The title of the new French film playing at the Varsity Theater, Chicken with Plums, only relates to the movie in two ways.
1. Like the meal, the movie is a delicious blend of different ingredients that somehow blends deliciously, sweet and salty: It’s an imaginative meal for your film-viewing eyes. And 2: The protagonist’s wife, in the last moments of desperation over her husband’s suicidal pact with himself to wait in bed until he dies because he can no longer live without the violin she has broken, hopes to lure him back to the safe harbor of sanity through cooking him his favorite meal of chicken and plums in an attempt, if you will, to have him regain a taste for life.
This French film is written and directed by Vincent Paronnaud and Marjane Satrapi, who both also wrote and directed the film Persepolis, an Academy Award nominee for Best Animated Film.
Though I never saw Persepolis, I can see how Paronnaud and Satrapi’s background in creatively composing animation comes into play in Chicken with Plums, which contains some whimsically dark elements of animation that are dropped in during particular moments of the narrative, enhancing the theatrical and fantastical feel of the film.
Nasser Ali is a world-famous violin player who was once passionate and alive, but is now married to a woman he doesn’t love and can only find solace in playing his violin, at the cost of his relationship with his wife and children.
They live their married lives together in a state of tension and unfulfilled hopes of happiness, and one day, the wife snaps. She breaks it in an outburst of anger, and Nasser Ali resolves to die once he realizes that no other violin can replace the one that lies in pieces, swathed in a lacy cloth beneath his bed.
The film is formatted around the eight days it takes Nasser Ali to die. He waits for death to take him away gracefully as he lies in bed. He considers other options, like lying down on the railroad track, or swallowing pills and covering his head in a plastic bag, but he doesn’t want to be known as The Great Violinist Plastic Bag Guy.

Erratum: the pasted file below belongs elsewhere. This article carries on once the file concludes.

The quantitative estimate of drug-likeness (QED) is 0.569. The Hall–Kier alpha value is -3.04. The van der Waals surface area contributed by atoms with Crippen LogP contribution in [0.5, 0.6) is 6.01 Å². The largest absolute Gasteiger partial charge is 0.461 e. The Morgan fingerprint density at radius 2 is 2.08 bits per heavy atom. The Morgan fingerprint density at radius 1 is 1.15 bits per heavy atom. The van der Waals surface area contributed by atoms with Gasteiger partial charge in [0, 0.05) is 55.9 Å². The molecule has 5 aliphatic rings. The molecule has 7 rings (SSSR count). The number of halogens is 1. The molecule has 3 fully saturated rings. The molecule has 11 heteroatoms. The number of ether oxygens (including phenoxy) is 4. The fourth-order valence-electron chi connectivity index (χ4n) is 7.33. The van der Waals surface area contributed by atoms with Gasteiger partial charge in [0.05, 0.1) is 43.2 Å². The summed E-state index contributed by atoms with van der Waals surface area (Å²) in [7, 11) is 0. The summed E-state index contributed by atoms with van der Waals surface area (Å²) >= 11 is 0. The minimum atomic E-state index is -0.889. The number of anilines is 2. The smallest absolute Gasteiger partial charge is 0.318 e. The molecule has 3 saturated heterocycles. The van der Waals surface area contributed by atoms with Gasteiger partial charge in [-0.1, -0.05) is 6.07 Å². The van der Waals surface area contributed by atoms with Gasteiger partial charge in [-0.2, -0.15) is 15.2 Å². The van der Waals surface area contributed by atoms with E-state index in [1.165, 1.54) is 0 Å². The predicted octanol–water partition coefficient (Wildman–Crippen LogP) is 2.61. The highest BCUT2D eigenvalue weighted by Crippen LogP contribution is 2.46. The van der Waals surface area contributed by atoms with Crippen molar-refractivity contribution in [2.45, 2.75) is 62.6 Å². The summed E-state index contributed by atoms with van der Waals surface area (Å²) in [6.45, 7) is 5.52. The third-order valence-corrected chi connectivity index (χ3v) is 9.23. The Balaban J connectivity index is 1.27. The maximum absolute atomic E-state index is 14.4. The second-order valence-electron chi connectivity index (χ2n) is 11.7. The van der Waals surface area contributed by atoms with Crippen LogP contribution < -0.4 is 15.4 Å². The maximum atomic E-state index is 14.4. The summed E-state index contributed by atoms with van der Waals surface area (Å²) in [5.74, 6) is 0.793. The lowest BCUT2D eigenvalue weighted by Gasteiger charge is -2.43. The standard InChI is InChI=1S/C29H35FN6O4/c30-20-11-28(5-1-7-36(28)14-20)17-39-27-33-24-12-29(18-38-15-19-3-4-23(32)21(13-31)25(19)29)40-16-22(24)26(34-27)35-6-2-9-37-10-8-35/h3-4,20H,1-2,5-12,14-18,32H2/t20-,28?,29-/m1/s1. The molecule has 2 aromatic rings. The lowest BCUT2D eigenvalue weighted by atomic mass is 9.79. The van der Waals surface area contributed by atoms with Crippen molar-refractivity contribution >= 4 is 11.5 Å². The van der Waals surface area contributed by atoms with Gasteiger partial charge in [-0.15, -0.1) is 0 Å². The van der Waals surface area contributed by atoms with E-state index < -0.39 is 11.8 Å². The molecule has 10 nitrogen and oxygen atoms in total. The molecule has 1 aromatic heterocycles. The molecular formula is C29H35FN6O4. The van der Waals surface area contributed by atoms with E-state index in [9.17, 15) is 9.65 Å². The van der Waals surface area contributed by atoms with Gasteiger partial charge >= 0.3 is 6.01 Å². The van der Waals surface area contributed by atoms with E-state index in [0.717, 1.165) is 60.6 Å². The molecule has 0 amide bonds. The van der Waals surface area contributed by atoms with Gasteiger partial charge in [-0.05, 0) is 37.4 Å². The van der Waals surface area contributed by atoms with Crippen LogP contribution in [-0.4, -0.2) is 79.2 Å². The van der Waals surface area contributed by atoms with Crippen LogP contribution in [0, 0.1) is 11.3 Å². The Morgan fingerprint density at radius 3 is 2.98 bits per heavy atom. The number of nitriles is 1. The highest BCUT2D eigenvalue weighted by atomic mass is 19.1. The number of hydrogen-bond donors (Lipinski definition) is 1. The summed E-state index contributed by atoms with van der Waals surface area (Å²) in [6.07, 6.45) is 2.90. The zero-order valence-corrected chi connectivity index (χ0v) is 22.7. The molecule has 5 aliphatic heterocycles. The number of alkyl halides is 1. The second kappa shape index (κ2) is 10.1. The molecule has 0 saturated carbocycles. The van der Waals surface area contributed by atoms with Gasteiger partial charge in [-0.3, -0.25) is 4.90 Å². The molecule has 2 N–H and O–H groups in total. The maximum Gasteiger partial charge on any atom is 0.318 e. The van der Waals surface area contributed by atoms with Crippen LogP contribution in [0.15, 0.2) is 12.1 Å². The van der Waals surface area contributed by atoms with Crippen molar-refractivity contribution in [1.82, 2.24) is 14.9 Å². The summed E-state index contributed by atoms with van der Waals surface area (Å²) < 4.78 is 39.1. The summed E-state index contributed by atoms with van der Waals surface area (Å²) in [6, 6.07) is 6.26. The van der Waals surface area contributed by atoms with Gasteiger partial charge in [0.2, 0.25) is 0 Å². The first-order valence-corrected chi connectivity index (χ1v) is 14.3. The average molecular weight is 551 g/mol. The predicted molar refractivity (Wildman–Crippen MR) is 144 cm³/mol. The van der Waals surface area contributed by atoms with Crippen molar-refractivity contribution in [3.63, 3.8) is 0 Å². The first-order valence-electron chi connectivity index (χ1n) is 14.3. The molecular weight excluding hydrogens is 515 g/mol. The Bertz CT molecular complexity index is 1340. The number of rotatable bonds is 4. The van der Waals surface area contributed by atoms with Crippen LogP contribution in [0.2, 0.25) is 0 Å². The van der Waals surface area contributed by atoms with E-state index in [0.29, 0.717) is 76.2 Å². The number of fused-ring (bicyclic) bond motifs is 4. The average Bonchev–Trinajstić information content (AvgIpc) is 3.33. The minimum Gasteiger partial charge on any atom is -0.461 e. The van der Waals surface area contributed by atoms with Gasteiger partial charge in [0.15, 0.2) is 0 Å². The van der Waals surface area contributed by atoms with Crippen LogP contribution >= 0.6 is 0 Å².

During each of these dismal days, we gain insights into his life — his past and his relationships. We flash into the the far future of his adorable children (who speak in the cutest of French as children and become dark and disturbed in their adult years), just as we flash into the far past of his childhood and, later, into the pivotal relationship with the only love of his life, a beautiful brown-eyed brunette named Iran who inspires him emotionally, and by association, musically.
As the days pass and Nasser Ali continues deteriorating, we see the memories of his life literally flash before his, and our, eyes. During each of these time-flashes, we see a different layer of the narrative fly loose, revealing something new and unexpected underneath.
We begin to ever so subtly discover why he is the quirkily stale-faced and seemingly melodramatic, moustached man he is today as everything falls into place. We understand why he is so cold toward his puppy-dog wife, and why it makes sense for him to give up on life.
These time-flashes pull us deeper down the rabbit hole of his demise, but the fall is surreal, whimsical and often humorous. We learn that music and love are inexorably connected, and when one is gone, so is the other.
The film is darkly humorous, with scenes that lift you up into strange worlds using animation, parody, film noir and theatrical lighting and composition.
Mythical and imaginary beings, like the Angel of Death, appear in scenes conversationally. Tiny rooms transform into enormous rooms and cities become scenes from pop-up books. Ghosts appear and disappear and scenes transition into other scenes almost poetically.
The film, in its form, is like a collage of memories, and in its medium, like a collage of diverse cinematography. The result is gorgeous and writhing with emotion.